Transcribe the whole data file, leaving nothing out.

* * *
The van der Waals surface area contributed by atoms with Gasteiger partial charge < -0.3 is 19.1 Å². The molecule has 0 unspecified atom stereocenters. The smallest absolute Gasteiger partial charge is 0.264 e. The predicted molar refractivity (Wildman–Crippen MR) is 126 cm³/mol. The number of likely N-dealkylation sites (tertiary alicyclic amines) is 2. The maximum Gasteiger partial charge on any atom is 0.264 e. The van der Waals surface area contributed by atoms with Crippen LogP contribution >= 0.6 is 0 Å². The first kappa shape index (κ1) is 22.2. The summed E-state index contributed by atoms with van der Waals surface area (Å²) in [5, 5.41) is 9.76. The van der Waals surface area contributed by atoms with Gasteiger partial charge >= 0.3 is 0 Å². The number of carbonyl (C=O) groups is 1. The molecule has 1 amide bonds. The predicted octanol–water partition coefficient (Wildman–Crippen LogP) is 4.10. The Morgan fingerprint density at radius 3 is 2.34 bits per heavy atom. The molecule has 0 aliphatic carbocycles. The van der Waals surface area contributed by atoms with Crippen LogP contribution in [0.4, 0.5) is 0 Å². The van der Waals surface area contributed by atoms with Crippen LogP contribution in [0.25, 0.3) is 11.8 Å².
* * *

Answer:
The van der Waals surface area contributed by atoms with Gasteiger partial charge < -0.3 is 19.1 Å². The molecule has 0 unspecified atom stereocenters. The smallest absolute Gasteiger partial charge is 0.264 e. The predicted molar refractivity (Wildman–Crippen MR) is 126 cm³/mol. The number of likely N-dealkylation sites (tertiary alicyclic amines) is 2. The maximum Gasteiger partial charge on any atom is 0.264 e. The van der Waals surface area contributed by atoms with Crippen LogP contribution >= 0.6 is 0 Å². The first kappa shape index (κ1) is 22.2. The summed E-state index contributed by atoms with van der Waals surface area (Å²) in [5, 5.41) is 9.76. The van der Waals surface area contributed by atoms with Gasteiger partial charge >= 0.3 is 0 Å². The number of carbonyl (C=O) groups is 1. The molecule has 1 amide bonds. The predicted octanol–water partition coefficient (Wildman–Crippen LogP) is 4.10. The Morgan fingerprint density at radius 3 is 2.34 bits per heavy atom. The molecule has 0 aliphatic carbocycles. The van der Waals surface area contributed by atoms with Crippen LogP contribution in [0.4, 0.5) is 0 Å². The van der Waals surface area contributed by atoms with Crippen LogP contribution in [0.25, 0.3) is 11.8 Å².